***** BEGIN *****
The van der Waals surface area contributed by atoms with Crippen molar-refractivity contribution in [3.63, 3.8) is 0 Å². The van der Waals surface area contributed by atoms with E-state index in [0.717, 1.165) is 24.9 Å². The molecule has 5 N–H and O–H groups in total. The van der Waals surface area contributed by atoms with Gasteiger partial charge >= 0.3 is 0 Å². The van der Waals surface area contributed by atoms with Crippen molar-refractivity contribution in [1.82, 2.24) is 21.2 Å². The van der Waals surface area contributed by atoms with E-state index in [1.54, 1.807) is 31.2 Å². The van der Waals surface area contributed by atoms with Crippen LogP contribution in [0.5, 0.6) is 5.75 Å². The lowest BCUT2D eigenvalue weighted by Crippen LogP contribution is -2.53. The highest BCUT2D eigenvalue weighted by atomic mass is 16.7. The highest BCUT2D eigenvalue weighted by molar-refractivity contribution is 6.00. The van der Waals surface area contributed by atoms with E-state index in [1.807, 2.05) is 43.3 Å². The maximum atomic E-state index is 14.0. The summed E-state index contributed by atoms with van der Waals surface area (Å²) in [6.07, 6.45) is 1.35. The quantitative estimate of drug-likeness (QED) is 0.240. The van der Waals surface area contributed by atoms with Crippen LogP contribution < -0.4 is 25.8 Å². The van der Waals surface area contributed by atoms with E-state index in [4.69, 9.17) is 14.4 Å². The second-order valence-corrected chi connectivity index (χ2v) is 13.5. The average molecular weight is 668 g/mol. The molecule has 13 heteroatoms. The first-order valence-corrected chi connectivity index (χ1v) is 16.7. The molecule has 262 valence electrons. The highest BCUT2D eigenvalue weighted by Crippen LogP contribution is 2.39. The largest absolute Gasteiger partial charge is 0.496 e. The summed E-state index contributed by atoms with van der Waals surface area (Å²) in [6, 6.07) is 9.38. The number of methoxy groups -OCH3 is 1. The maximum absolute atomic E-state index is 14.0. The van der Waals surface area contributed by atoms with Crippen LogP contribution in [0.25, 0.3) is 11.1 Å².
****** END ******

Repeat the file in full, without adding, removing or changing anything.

The van der Waals surface area contributed by atoms with Crippen molar-refractivity contribution in [3.63, 3.8) is 0 Å². The van der Waals surface area contributed by atoms with E-state index in [0.717, 1.165) is 24.9 Å². The molecule has 5 N–H and O–H groups in total. The van der Waals surface area contributed by atoms with Gasteiger partial charge >= 0.3 is 0 Å². The van der Waals surface area contributed by atoms with Crippen molar-refractivity contribution in [1.82, 2.24) is 21.2 Å². The van der Waals surface area contributed by atoms with E-state index in [1.54, 1.807) is 31.2 Å². The van der Waals surface area contributed by atoms with Crippen LogP contribution in [0.5, 0.6) is 5.75 Å². The lowest BCUT2D eigenvalue weighted by Crippen LogP contribution is -2.53. The highest BCUT2D eigenvalue weighted by atomic mass is 16.7. The highest BCUT2D eigenvalue weighted by molar-refractivity contribution is 6.00. The van der Waals surface area contributed by atoms with E-state index in [1.807, 2.05) is 43.3 Å². The maximum atomic E-state index is 14.0. The summed E-state index contributed by atoms with van der Waals surface area (Å²) in [6.07, 6.45) is 1.35. The quantitative estimate of drug-likeness (QED) is 0.240. The van der Waals surface area contributed by atoms with Crippen LogP contribution < -0.4 is 25.8 Å². The van der Waals surface area contributed by atoms with E-state index in [4.69, 9.17) is 14.4 Å². The second-order valence-corrected chi connectivity index (χ2v) is 13.5. The average molecular weight is 668 g/mol. The molecule has 13 heteroatoms. The first-order valence-corrected chi connectivity index (χ1v) is 16.7. The molecule has 262 valence electrons. The highest BCUT2D eigenvalue weighted by Crippen LogP contribution is 2.39. The largest absolute Gasteiger partial charge is 0.496 e. The summed E-state index contributed by atoms with van der Waals surface area (Å²) in [6, 6.07) is 9.38. The number of methoxy groups -OCH3 is 1. The maximum absolute atomic E-state index is 14.0. The van der Waals surface area contributed by atoms with Crippen LogP contribution in [0.25, 0.3) is 11.1 Å².